Ibrahim Aduan

Defense: Atty. Haled Alaraj

Aduan is accused of participation in parades and rallies in 2006 and of hanging pictures of Hamas candidates in the election. In 2008, following a demonstration against the fence, he joined others who were throwing a Molotov cocktail. He was not the one throwing the bottle at the watchtower [the famous ‘pillbox’]. The bottle hit the fence near the tower but there was no damage. The youngsters fled the site and the soldiers chased them and shot at them.

Charges: membership in an unlawful association (in 2006!) and throwing an incendiary object (which he did not throw). There is a plea bargain.

Sentence: 20 months in jail, 5 months suspended sentence or 5000 shekels fine.

 

Hanan Ahmad Ali – Case no. 4238/10

Defense: Atty. Muhammad Shaheen

We got her name from the Committee for (female) Political Prisoners with a request to observe her trial. However, the hearing did not take place because it was too late in the afternoon. I heard from a reliable source that Hanan had run away from home because of personal reasons and arrived at the checkpoint with a knife. We are familiar with such situations. She was arrested at the checkpoint and taken into custody. Her mother sat in the audience, looking very old and stressed: she just sat motionless in her seat. A son, a boy of about 16 was there too.

The judge explained to Hanan that her hearing would not take place today, and asked if she had anything to say. She asked to hug her son. The request caused an uproar [What? Hugging in court??] The judge told the guard to phone Swissa who apparently instructed to take Hanan out. So she was taken out without having hugged her son.

We reported the incident to the Committee for Political Prisoners.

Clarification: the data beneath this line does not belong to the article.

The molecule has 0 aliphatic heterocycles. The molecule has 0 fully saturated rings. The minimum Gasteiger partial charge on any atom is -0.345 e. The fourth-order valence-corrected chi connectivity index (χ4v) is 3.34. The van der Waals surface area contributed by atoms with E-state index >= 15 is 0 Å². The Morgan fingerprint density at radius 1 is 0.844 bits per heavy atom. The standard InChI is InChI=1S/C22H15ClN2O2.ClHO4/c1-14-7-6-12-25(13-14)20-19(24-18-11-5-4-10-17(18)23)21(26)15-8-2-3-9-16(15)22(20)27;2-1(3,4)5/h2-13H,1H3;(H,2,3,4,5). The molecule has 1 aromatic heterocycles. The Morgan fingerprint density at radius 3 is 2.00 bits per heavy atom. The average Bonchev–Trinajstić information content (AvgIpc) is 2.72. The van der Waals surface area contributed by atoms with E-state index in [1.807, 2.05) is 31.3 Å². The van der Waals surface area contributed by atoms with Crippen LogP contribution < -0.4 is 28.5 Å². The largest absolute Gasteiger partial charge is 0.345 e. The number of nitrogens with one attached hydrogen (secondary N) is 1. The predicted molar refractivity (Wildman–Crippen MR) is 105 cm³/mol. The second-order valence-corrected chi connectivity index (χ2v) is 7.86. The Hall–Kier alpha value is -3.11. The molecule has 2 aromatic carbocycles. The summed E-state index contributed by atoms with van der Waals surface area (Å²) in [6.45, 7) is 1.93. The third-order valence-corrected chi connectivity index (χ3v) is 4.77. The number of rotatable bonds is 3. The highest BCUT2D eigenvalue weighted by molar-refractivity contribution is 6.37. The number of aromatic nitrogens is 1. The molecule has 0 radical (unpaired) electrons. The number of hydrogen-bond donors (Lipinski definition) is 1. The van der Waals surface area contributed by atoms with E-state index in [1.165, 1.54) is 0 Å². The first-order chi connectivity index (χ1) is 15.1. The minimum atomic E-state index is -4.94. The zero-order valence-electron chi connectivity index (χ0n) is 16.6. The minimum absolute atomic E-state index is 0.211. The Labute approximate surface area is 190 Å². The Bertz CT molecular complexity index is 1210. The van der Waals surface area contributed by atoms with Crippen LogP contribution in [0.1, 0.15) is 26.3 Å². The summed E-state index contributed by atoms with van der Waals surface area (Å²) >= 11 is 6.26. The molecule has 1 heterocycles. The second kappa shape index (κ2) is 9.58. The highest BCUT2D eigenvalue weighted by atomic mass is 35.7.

Muhammad Ahmad Deeb Nafa

Defense: Atty. Nery Ramati

The defendant, a resident of Ni’lin, is accused of throwing rocks during a demonstration against the Separation Fence. During the session Atty. Ramti examined a witness, Prisoner Muhammad Srur. Both are from the same village.

The usual cat-and-mouse game ensued: Why are you denying here what you told the police?  I refer you to your statement. Why did you give the GSS another version? So did you or did you not see him? Did you quarrel with him or not?

One uncomfortable fact was clear: the witness did not sign his statement to the police; the signature is that of the investigator. Thus, he could not be asked: why did you sign it? I mean, they did ask but he said: This is not my signature.

It was getting late, and so I went back to the car. Someone asked for the time, and I said 4 PM, which reminded me of a poem:

Four in the afternoon, it’s still hot

In the avenue babies are learning to walk

Evening breeze frolics, bringing to my porch

The scent of hay, Alfalfa and some respite too.

I would like to tell the judges, the prosecutors, the guards and the clerks, that the Palestinians too would like to describe their afternoons in such terms. When this happens, they won’t throw Molotov cocktails at army watchtowers.

The trial will continue on 28.2.11.